Picturing Our Work: Harnessing mLearning for Training Health Workers

Devika ChawlaIn this age of rapidly emerging technologies, how can we improve the way we provide training to health workers?

This is the question CapacityPlus is trying to answer with our mLearning work in Senegal. Using feedback from previous eLearning projects—such as problems with Internet connectivity and computer access—the project started looking into mLearning options that use audio to deliver training through the most basic mobile phones. But there was no suitable option.

So CapacityPlus developed its own interactive voice response (IVR) mLearning platform that delivers training to health workers on their mobile phones, meaning that health workers can remain at their posts and continue providing care in their communities.

I chatted with CapacityPlus’s Carie Cox, who is leading the work, to learn more about the mLearning platform. “This exciting new tool has the potential to expand the ways in which we provide training, especially refresher training, to health workers in rural and remote areas,” she says. “The IVR platform is designed with the user in mind by offering participants the ability to decide when to access the training information and for how long, based on their availability and preferences.”

This new tool is designed to provide effective, affordable distance training to health workers. And thanks to the interactive voice response component, it delivers more information than a standard text message on a basic phone. This tool has the potential to bridge digital, rural/urban, and even literacy divides (some community health workers, for instance, may not be required to know how to read) and reach far more health workers than in-person trainings ever could.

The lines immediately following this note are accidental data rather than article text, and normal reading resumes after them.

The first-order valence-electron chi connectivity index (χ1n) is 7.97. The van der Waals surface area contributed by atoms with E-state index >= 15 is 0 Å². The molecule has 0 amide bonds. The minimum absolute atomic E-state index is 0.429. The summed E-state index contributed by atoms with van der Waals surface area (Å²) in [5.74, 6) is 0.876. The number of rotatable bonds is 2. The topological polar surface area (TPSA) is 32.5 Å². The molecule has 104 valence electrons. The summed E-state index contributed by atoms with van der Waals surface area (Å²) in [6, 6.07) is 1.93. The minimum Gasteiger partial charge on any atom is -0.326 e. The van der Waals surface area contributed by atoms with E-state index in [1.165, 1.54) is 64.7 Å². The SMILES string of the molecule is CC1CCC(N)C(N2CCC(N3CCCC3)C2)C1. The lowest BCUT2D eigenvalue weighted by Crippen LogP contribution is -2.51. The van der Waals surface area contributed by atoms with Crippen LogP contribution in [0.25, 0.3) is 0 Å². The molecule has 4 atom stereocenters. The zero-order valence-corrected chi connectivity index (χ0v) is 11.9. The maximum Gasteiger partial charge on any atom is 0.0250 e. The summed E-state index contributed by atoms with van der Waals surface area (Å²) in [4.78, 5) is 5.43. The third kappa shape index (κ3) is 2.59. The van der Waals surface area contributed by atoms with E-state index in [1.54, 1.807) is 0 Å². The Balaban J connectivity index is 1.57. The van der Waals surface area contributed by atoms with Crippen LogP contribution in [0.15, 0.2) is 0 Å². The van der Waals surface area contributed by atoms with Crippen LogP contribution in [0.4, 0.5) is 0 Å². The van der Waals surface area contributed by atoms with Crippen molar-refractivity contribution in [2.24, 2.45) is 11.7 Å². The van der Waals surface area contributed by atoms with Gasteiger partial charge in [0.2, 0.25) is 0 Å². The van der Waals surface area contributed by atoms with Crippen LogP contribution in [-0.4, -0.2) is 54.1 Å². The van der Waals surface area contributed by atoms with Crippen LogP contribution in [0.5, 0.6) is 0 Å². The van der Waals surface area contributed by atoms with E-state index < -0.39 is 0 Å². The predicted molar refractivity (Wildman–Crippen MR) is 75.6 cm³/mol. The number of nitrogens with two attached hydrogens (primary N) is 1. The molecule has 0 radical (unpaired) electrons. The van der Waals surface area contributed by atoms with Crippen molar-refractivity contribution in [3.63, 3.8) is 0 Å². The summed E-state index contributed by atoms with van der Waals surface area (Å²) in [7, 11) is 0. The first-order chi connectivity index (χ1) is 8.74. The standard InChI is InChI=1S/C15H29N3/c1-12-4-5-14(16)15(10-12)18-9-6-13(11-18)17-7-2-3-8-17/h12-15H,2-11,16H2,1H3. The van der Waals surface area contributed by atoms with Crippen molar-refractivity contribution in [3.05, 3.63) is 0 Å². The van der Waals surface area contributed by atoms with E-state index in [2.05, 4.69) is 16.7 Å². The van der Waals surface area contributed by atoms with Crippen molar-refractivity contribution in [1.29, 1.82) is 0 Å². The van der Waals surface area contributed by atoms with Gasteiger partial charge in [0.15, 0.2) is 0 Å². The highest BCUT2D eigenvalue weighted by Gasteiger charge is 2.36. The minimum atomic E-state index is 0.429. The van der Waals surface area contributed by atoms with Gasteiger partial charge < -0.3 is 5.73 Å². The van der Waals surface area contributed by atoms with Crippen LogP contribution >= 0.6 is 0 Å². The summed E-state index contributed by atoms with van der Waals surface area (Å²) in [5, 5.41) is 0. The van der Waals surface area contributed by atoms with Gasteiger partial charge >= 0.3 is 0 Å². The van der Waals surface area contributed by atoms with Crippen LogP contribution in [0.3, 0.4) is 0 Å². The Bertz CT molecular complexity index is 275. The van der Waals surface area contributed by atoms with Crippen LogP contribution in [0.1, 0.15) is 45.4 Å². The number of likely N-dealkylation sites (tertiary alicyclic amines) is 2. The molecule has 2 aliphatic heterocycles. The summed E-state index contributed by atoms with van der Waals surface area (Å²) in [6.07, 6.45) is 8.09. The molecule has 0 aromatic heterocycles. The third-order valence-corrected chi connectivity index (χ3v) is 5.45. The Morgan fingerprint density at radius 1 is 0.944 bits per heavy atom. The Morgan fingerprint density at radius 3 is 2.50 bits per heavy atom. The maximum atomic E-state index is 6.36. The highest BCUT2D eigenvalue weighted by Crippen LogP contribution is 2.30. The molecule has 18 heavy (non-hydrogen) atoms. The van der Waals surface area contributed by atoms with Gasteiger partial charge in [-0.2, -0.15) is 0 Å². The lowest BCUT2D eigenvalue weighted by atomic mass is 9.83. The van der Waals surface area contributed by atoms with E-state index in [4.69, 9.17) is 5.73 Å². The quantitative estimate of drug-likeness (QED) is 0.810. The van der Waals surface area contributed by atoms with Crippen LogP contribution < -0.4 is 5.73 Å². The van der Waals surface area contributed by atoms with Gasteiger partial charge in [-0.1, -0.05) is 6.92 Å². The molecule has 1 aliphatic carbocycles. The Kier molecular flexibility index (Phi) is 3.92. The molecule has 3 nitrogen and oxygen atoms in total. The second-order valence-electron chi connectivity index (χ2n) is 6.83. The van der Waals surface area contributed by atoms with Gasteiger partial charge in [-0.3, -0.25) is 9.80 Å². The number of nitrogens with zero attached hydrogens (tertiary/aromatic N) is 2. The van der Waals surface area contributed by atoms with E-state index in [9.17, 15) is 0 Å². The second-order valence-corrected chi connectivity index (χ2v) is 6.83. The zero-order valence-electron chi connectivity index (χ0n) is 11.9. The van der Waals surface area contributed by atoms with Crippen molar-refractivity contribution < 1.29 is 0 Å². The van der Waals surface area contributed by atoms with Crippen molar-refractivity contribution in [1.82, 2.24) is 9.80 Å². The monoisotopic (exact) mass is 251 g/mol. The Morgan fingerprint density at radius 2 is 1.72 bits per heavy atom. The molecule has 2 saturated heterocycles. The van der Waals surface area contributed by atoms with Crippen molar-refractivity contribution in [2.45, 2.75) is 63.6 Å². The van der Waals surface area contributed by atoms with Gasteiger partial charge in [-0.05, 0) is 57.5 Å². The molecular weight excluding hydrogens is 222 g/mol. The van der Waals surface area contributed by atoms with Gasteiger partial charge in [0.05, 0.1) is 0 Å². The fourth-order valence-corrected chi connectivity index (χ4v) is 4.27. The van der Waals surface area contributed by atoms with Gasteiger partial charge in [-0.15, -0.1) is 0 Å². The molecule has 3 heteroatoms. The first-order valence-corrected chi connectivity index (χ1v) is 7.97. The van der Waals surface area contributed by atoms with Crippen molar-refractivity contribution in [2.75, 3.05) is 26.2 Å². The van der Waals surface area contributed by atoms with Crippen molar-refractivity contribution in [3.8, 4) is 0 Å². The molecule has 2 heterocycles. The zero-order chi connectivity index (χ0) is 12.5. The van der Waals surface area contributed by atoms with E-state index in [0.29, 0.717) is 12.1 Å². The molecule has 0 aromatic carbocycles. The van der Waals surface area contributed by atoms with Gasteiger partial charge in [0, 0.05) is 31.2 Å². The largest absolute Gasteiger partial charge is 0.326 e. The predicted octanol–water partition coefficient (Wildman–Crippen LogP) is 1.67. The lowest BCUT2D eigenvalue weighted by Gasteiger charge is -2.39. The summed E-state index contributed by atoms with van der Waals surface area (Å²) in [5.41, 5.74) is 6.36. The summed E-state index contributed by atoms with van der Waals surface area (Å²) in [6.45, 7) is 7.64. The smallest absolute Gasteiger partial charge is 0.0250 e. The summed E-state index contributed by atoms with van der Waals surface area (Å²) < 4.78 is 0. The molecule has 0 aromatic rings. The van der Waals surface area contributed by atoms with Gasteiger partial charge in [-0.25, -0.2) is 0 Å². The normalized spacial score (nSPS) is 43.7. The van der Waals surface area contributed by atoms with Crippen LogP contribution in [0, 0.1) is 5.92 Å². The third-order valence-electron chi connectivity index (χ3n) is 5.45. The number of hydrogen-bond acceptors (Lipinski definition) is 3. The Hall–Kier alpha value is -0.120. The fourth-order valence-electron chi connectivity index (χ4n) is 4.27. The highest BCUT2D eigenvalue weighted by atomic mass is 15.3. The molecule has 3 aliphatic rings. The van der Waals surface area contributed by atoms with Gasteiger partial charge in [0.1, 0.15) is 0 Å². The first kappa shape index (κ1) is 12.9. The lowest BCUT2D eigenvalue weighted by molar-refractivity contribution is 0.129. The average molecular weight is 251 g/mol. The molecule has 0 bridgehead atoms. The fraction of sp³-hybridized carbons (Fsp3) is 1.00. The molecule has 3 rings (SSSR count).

Khadidiatou Mbengue recording the content for IVR training

Here we see Khadidiatou Mbengue, who works for our lead partner IntraHealth International in Senegal, recording the content for our first interactive voice response training—a refresher course on managing contraceptive side effects, rumors, and misconceptions.

We’re now pilot testing the course in Thies, Senegal, with 20 nurses and midwives who provide family planning counseling in their communities. All the participants had completed a face-to-face course on the subject when IntraHealth offered it several years ago.

The new course delivers 20 audio questions with accompanying explanations to health workers entirely on their mobile phones. Here is one question health workers will hear:

Which of the following is NOT a side effect of combined oral contraceptive pills?
1.    Ordinary headaches
2.    Breast cancer
3.    Nausea and vomiting
4.    All of the above are side effects of combined oral contraceptive pills

The voice then goes on to explain why option two—breast cancer—is the correct answer.

The training uses spaced education methodology, a question-and-answer learning approach that repeats content in a way that has been scientifically proven to help students more effectively retain information and change their behaviors than traditional methods of learning.

Whenever participants are ready, they can listen to the questions and type the number corresponding with their answers. Participants receive prerecorded feedback right away. Once they have answered all the questions correctly twice in a row, the course is complete. After finishing the course, the health workers will receive a certificate along with a packet of all the course content.

We look forward to learning from this project as we continue to harness mLearning to support the global health workforce.

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Photo 1 courtesy of Devika Chawla. Photo 2 by Carie Cox